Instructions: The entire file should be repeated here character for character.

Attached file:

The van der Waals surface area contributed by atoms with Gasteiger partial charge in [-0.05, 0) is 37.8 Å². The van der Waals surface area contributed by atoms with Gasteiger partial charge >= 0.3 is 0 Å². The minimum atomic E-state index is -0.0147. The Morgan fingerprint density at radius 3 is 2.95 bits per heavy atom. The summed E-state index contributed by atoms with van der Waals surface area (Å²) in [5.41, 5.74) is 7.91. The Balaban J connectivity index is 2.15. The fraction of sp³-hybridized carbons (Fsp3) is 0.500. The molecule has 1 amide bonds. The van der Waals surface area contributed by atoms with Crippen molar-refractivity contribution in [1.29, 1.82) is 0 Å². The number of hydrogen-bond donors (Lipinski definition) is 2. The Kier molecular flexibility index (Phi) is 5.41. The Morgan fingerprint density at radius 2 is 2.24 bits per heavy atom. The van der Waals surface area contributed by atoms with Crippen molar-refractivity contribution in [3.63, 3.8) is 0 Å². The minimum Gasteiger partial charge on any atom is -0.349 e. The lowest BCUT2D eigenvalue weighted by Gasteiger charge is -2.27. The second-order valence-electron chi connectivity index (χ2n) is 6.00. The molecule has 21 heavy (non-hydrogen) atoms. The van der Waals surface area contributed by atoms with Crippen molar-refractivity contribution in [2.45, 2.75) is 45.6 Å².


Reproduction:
The van der Waals surface area contributed by atoms with Gasteiger partial charge in [-0.05, 0) is 37.8 Å². The van der Waals surface area contributed by atoms with Gasteiger partial charge >= 0.3 is 0 Å². The minimum atomic E-state index is -0.0147. The Morgan fingerprint density at radius 3 is 2.95 bits per heavy atom. The summed E-state index contributed by atoms with van der Waals surface area (Å²) in [5.41, 5.74) is 7.91. The Balaban J connectivity index is 2.15. The fraction of sp³-hybridized carbons (Fsp3) is 0.500. The molecule has 1 amide bonds. The van der Waals surface area contributed by atoms with Crippen molar-refractivity contribution in [1.29, 1.82) is 0 Å². The number of hydrogen-bond donors (Lipinski definition) is 2. The Kier molecular flexibility index (Phi) is 5.41. The Morgan fingerprint density at radius 2 is 2.24 bits per heavy atom. The van der Waals surface area contributed by atoms with Crippen molar-refractivity contribution in [3.63, 3.8) is 0 Å². The minimum Gasteiger partial charge on any atom is -0.349 e. The lowest BCUT2D eigenvalue weighted by Gasteiger charge is -2.27. The second-order valence-electron chi connectivity index (χ2n) is 6.00. The molecule has 21 heavy (non-hydrogen) atoms. The van der Waals surface area contributed by atoms with Crippen molar-refractivity contribution in [2.45, 2.75) is 45.6 Å².